Jay Lozoya certainly appreciates the value of a hard day’s work. Born to Mexican immigrants in 1994, Lozoya and his family relocated from Phoenix to Stockton, a city in California’s northern Central Valley roughly an hour from the San Francisco Bay Area. It wasn’t long before the family hit hard times, forced to sell their belongings and move into a garage until they could get on their feet.
Despite their hardships, the power of music remained a constant in their lives. Lozoya’s father began developing Latino artists, a career that eventually led the family out of its dire straits. He also began exposing Lozoya and his siblings to traditional Mexican music. Four of the boys, with Jay as their captain, began to take music more seriously, learning to play instrumentals and beginning vocal training. Jay would later form a group called the Young Aphiliates with brothers Omar and Favian when Jay was 9 years old, before breaking out as a solo act in his early teens.
Since then, Lozoya has relocated to the Bay Area and leveraged his connections there, enlisting the help of Oakland-based MC Iamsu! for a recent collaboration on the track “Dangerous,” while also steadily recording a bevy of material that he’s adamant will live up to the Bay Area’s storied history of hip-hop and R&B.
“Living in the Bay for as long as I have now and being raised in Stockton, just like my Mexican roots, has everything to do with who I am as an artist,” said Jay over email. “It all has to be on point, it all has to be swagged out, and it all has to live up to the standard Bay Area legends have set before me.”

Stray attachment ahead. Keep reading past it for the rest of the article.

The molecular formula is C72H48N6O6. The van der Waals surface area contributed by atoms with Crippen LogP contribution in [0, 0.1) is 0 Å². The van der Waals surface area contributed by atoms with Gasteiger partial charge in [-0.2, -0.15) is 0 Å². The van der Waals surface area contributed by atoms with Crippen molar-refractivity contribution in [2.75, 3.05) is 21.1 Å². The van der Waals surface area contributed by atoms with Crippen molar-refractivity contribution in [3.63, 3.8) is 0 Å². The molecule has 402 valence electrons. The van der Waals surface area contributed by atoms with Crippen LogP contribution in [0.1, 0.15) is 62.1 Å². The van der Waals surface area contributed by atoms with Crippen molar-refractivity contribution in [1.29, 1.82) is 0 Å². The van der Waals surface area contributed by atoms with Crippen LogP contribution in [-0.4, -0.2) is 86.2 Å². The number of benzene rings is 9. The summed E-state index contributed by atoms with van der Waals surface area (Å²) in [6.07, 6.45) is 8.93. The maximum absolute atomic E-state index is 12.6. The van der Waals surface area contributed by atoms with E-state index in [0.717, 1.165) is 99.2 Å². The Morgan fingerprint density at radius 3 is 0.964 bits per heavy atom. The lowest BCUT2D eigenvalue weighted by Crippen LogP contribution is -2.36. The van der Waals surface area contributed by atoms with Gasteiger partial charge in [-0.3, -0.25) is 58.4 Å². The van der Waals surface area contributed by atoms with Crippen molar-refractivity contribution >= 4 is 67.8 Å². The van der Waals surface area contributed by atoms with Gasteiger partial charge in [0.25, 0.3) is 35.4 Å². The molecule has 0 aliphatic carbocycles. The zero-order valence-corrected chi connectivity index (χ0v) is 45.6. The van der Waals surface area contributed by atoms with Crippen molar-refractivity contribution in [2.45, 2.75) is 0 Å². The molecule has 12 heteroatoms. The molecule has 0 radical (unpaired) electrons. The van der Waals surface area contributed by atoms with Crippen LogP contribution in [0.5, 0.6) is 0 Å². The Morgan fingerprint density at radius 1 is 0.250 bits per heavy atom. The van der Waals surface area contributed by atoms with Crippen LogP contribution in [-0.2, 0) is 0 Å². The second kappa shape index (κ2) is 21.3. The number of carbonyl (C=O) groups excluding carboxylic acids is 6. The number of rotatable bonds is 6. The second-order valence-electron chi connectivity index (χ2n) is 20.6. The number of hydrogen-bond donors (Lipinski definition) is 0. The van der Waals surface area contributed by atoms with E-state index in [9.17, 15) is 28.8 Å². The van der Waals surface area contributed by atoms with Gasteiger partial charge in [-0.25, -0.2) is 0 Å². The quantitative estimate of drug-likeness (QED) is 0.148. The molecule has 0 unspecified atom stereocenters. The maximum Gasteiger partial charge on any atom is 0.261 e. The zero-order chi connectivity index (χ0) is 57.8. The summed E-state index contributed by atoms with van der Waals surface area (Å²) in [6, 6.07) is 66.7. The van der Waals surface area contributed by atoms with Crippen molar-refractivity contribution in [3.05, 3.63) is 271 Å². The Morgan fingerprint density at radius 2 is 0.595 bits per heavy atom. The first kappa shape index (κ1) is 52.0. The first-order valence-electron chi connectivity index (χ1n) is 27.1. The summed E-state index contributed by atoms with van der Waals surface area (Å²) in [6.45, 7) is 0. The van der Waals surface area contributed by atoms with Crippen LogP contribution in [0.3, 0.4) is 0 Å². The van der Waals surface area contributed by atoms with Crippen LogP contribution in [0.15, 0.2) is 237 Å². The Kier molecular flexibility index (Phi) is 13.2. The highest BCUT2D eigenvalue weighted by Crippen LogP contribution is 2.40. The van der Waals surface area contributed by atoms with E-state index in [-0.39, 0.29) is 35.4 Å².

He’s not in a rush to release a full-length EP or album just yet, though; instead, he’s choosing to focus on the overall vision instead of dropping something just for the sake of having it out there.
“I’m constantly working on my music; ideas come throughout the day no matter what I’m doing,” he says. “It’s just all about finding that perfect mix of records and putting it into one cohesive project.”
Using the values ingrained in him by his parents, as well as his appreciation for traditional Latin genres and the hip-hop heard on the streets of the Bay Area, Lozoya is ready to rep his Latinidad in his music. “I always try to show where I came from and who I am through my music,” Lozoya says. “Banda, mariachi, and grupo norteño music are all a main source of how I write.”
It’s a distinct blend of influences he hopes will set him apart while also making for a universal experience, adding, “I make music that everyone can feel and relate to.”
Bearing past adversity and his current work ethic in mind, Lozoya unveils his latest track and video “Revenue,” directed by Chito Floriano. The clip will certainly ring true for anyone who’s ever felt under-appreciated, despite grinding from day until night. Demanding respect (and a check!) is the name of the game here. It’s something that Lozoya has been able to do without losing his grip, thanks to his upbringing and the power of music.
“Everybody goes through struggles no matter what it is or where they came from,” Lozoya says. “Being that my parents came from Mexico the obstacles were even harder. Having to stay up even though we were down, I found my strength through this music shit. It’s all I know. It’s all I’ll ever know.”